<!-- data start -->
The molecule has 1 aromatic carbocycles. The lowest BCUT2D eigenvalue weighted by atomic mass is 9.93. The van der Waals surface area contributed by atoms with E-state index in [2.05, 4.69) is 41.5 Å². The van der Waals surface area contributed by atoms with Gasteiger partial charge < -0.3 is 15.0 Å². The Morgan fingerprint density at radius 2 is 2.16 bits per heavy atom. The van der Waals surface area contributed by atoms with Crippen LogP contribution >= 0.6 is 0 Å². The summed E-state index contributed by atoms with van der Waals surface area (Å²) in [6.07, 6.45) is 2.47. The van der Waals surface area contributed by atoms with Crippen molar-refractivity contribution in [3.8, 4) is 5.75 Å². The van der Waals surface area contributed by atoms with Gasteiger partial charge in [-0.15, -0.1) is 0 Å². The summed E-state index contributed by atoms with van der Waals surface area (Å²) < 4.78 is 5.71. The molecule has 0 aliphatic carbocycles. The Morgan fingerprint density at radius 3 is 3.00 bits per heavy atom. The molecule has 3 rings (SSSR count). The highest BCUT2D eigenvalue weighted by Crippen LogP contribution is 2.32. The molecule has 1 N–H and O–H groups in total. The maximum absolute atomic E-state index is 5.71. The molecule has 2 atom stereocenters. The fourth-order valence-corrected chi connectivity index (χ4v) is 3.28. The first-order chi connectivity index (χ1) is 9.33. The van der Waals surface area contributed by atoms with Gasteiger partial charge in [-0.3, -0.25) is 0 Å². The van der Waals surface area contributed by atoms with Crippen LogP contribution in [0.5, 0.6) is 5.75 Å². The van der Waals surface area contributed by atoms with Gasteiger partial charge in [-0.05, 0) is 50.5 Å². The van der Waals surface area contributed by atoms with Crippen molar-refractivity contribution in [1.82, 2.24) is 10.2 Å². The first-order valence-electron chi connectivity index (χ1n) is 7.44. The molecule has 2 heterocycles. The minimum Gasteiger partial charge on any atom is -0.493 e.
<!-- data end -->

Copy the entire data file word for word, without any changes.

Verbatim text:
The molecule has 1 aromatic carbocycles. The lowest BCUT2D eigenvalue weighted by atomic mass is 9.93. The van der Waals surface area contributed by atoms with E-state index in [2.05, 4.69) is 41.5 Å². The van der Waals surface area contributed by atoms with Gasteiger partial charge < -0.3 is 15.0 Å². The Morgan fingerprint density at radius 2 is 2.16 bits per heavy atom. The van der Waals surface area contributed by atoms with Crippen LogP contribution >= 0.6 is 0 Å². The summed E-state index contributed by atoms with van der Waals surface area (Å²) in [6.07, 6.45) is 2.47. The van der Waals surface area contributed by atoms with Crippen molar-refractivity contribution in [3.8, 4) is 5.75 Å². The van der Waals surface area contributed by atoms with Gasteiger partial charge in [-0.15, -0.1) is 0 Å². The summed E-state index contributed by atoms with van der Waals surface area (Å²) < 4.78 is 5.71. The molecule has 0 aliphatic carbocycles. The Morgan fingerprint density at radius 3 is 3.00 bits per heavy atom. The molecule has 3 rings (SSSR count). The highest BCUT2D eigenvalue weighted by Crippen LogP contribution is 2.32. The molecule has 1 N–H and O–H groups in total. The maximum absolute atomic E-state index is 5.71. The molecule has 2 atom stereocenters. The fourth-order valence-corrected chi connectivity index (χ4v) is 3.28. The first-order chi connectivity index (χ1) is 9.33. The van der Waals surface area contributed by atoms with Gasteiger partial charge in [-0.3, -0.25) is 0 Å². The van der Waals surface area contributed by atoms with Crippen LogP contribution in [0.5, 0.6) is 5.75 Å². The van der Waals surface area contributed by atoms with Gasteiger partial charge in [-0.05, 0) is 50.5 Å². The van der Waals surface area contributed by atoms with Crippen molar-refractivity contribution in [1.82, 2.24) is 10.2 Å². The first-order valence-electron chi connectivity index (χ1n) is 7.44. The molecule has 2 heterocycles. The minimum Gasteiger partial charge on any atom is -0.493 e.